JOURNAL ARTICLE

Quantitative diffusion tensor imaging in cerebral palsy due to periventricular white matter injury

Bejoy Thomas, Maria Eyssen, Ronald Peeters, Guy Molenaers, Paul Van Hecke, Paul De Cock, Stefan Sunaert
Brain 2005, 128: 2562-77
16049045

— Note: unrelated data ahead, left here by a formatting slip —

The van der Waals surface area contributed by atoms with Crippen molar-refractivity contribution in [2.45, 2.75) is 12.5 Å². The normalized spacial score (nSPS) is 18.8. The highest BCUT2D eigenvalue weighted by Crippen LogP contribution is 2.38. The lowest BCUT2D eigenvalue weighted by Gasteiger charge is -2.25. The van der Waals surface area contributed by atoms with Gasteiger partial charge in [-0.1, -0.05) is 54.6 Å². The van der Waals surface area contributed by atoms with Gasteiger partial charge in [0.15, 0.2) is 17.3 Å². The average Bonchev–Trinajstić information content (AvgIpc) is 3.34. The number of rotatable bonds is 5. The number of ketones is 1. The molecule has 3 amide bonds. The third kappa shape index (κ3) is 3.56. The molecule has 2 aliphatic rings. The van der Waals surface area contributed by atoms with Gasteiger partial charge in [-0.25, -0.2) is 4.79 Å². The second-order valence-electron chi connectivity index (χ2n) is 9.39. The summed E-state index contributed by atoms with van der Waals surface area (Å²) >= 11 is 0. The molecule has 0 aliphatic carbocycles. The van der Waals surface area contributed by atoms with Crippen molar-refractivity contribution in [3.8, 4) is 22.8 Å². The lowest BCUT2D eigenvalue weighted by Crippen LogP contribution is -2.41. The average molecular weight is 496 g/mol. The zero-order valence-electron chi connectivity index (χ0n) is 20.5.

Periventricular white matter injury (PWI) is a major form of brain injury observed in congenital hemiparesis. The aim of this study is to determine the usefulness of diffusion tensor imaging (DTI) and fibre tracking in delineating the primary and secondary degenerative changes in cerebral white matter and deep grey matter in patients with spastic cerebral palsy due to PWI and to look for any possible reorganization of the axonal architecture. Five hemiparetic cerebral palsy patients (median age 14 years) with known PWI were prospectively studied with DTI of the brain at 1.5T and quantitatively compared with five age and sex matched controls. Fibre tracts for various corticofugal, thalamocortical and association tracts were generated and analysed for the DTI fibre count and for diffusion parameters. A region of interest based analysis was performed for the directionally averaged mean diffusivity (D(av)) and fractional anisotropy (FA) values in various white matter locations in the brain and the brainstem and in the deep grey matter nuclei. Group statistics were performed for these parameters using Mann-Whitney U-test comparing the affected sides in patients with either side in controls and the unaffected side in hemiparetics. There was significant reduction in DTI fibre count on the lesional side involving corticospinal tract (CST), corticobulbar tract (CBT) and superior thalamic radiation in the patient group compared with controls. Also there was an increase in DTI fibre count in the unaffected side of the hemiparetic patients in CST and CBT, which reached statistical significance only in CBT. The corpus callosum, cingulum, superior longitudinal fasciculus and middle cerebellar peduncle failed to show any significant change. ROI measurements on the primary site of white matter lesion and the thalamus revealed a significant increase in D(av) and decrease in FA, suggesting primary degeneration. The CST in the brainstem, the body of corpus callosum and the head of caudate and lentiform nuclei showed features of secondary degeneration on the affected side. The CST on the unaffected side of hemiparetics was found to have a significant decrease in D(av) and an increase in FA. Thus the degeneration of various motor and sensory pathways, as well as deep grey matter structures, appears to be important in determining the pathophysiological mechanisms in patients with congenital PWI. Also evidence suggesting the reorganization of sensorimotor tracts in the unaffected side of spastic hemiparetic patients was noted.

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